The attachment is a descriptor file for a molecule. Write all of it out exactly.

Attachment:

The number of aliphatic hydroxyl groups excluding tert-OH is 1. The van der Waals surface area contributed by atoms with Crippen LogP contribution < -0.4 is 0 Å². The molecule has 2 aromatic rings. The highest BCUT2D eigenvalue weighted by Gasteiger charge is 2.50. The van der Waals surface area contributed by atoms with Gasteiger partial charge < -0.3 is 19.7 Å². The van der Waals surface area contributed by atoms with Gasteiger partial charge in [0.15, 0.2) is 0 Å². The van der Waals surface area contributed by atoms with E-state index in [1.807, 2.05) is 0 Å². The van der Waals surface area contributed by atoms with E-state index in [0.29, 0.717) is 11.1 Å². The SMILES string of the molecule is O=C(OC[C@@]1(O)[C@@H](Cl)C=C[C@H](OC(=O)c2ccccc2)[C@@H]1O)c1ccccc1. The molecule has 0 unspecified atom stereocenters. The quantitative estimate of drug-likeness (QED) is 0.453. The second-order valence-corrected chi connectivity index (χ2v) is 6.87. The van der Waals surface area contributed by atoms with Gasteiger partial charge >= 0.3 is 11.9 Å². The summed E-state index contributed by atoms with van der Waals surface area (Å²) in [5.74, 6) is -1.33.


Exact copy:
The number of aliphatic hydroxyl groups excluding tert-OH is 1. The van der Waals surface area contributed by atoms with Crippen LogP contribution < -0.4 is 0 Å². The molecule has 2 aromatic rings. The highest BCUT2D eigenvalue weighted by Gasteiger charge is 2.50. The van der Waals surface area contributed by atoms with Gasteiger partial charge < -0.3 is 19.7 Å². The van der Waals surface area contributed by atoms with Gasteiger partial charge in [0.15, 0.2) is 0 Å². The van der Waals surface area contributed by atoms with E-state index in [1.807, 2.05) is 0 Å². The van der Waals surface area contributed by atoms with E-state index in [0.29, 0.717) is 11.1 Å². The SMILES string of the molecule is O=C(OC[C@@]1(O)[C@@H](Cl)C=C[C@H](OC(=O)c2ccccc2)[C@@H]1O)c1ccccc1. The molecule has 0 unspecified atom stereocenters. The quantitative estimate of drug-likeness (QED) is 0.453. The second-order valence-corrected chi connectivity index (χ2v) is 6.87. The van der Waals surface area contributed by atoms with Gasteiger partial charge >= 0.3 is 11.9 Å². The summed E-state index contributed by atoms with van der Waals surface area (Å²) in [5.74, 6) is -1.33.